[My luggage: Eagle Creek Upright 22 - incredibly lightweight!]
I've had a few people ask how I manage to avoid checking any bags during most of my travels. Since I am now in the process of packing for Jordan, I can share some of my tips as I put them into practice.
I am packing for a one week trip across the globe and I have everything tucked in one suitcase small enough for the overhead bin. My only other bag is a small tote bag, which will be my second allowable "personal item" on the plane. Here's how I do it:
1. I am a geeky, practical traveler. If I can get away with bringing only one pair of shoes - the shoes I wear on the plane - I'll do it. I happen to need one pair of nicer shoes for dinners on this trip, and I've chosen simple black flats. They are thin, flat and pack easily. Everyone in my group will see me wear each of the three pairs of pants I am bringing twice, and they'll see me wear the same long black skirt more than once I'm sure. I have packed a variety of totally boring, plain layers - essentially a stack of tee shirts, mostly gray and black, and a couple of sweaters. On a trip like this, the word fashionable does not enter my mind. The word of the day is always practical, practical, practical. No extra jewelry - I only take what I wear - no extra anything. I have enough outfits for each day and not much beyond that.
2. Toiletries and other personal items are packed to be as flat as possible. One plastic ziploc for liquids, not jammed tight, but able to lay flat, one flat zipper pouch with my pill box, band-aids, immodium, etc. One flat zipper pouch with minimal makeup, a few ponytail holders & barrettes and my toothbrush. One flat pouch filled with tampons & whatnot because - pardon my divulging TMI here - my body tends to go haywire when I careen it out of its routine this dramatically. Because all of these smaller bags & pouches lie fairly flat, they fit nicely into my suitcase on top of all my clothes. Eagle Creek and Tepper Jackson both have great travel accessories.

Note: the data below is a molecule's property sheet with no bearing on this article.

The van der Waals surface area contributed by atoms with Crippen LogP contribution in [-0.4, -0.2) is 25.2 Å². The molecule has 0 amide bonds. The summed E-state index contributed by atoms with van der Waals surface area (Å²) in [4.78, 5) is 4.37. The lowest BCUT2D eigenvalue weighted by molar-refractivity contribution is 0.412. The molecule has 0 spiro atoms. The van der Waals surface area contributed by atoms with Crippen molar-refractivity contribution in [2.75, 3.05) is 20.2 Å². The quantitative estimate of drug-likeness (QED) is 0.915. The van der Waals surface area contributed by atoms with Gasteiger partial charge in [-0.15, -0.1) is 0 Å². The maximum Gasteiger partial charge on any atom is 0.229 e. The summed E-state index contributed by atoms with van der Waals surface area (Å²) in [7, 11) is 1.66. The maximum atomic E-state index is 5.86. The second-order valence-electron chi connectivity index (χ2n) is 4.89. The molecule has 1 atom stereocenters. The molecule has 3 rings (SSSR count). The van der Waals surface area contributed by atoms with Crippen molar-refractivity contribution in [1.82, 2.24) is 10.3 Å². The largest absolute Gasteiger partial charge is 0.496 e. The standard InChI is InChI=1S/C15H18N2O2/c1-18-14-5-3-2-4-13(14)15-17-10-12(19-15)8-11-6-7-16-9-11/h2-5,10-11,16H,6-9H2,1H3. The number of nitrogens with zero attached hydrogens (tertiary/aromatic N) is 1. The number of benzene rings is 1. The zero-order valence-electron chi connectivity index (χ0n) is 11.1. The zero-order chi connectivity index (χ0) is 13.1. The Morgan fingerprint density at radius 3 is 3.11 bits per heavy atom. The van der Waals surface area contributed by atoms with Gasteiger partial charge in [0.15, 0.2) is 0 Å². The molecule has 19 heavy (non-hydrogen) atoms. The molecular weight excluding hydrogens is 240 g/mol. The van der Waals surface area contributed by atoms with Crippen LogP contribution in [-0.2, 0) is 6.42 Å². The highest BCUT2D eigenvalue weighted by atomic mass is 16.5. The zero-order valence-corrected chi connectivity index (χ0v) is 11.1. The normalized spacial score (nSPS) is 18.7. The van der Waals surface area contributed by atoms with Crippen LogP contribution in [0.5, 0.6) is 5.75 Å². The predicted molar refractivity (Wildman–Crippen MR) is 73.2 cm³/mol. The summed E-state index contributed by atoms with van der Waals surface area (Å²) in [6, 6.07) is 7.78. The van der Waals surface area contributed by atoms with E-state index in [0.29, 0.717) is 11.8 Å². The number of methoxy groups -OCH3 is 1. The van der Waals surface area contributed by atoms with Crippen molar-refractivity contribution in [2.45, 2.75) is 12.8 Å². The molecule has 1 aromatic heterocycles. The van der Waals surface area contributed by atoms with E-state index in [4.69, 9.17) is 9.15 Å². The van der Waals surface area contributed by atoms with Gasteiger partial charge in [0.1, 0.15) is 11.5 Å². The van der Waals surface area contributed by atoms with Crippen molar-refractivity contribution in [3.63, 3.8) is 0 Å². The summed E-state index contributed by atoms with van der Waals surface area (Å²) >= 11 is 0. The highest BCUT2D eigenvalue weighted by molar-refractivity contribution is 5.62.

3. I also save things like socks and tank tops for the tiny pockets of space that always open up after I've packed my clothes. There are little "holes" all over, and these smaller items enable me to use every bit of available space in my suitcase.
4. In my second allowable - albeit smaller - carry-on bag, I'll have my camera, pens, wallet, journal, book and glasses.
5. My plan of action in case I go crazy at the markets in Amman is twofold: my suitcase expands, and if I have to check it coming home because I've purchased so many fabulous treasures, then that's fine (but in the meantime, I'll savor not having to wait for my bag after we land in Amman). I'm also taking a second, larger tote bag - which packs totally flat in my suitcase - to carry whatever I can carry on the plane (I got this one from Papaya.) Between the extra space in my suitcase and the large tote bag, I should be able to go at least a little bit crazy at the markets even if it means I'll have to check a bag on the way home.
6. After having shared all of this, I have to say I'm not totally rigid. On my trip to New Zealand last year, my friends requested a number of items from the states that couldn't easily be found down there. I managed to get a bottle of tequila, three bottles of red wine, three bottles of hot sauce, shaving cream and toothpaste across the Pacific intact thanks to bubble wrap and socks. I then brought three bottles of wine back home with me and again, nothing was broken.
In a nutshell, I let go of having a wide variety of choices for myself when I travel. I bring things that can be mixed and matched and leave all the extras behind - no extra purses, shoes, jewelry or outfits. I'm totally OK being a great big dork, especially when I travel. Geeky, practical, plain - that's my motto when I'm getting on a plane.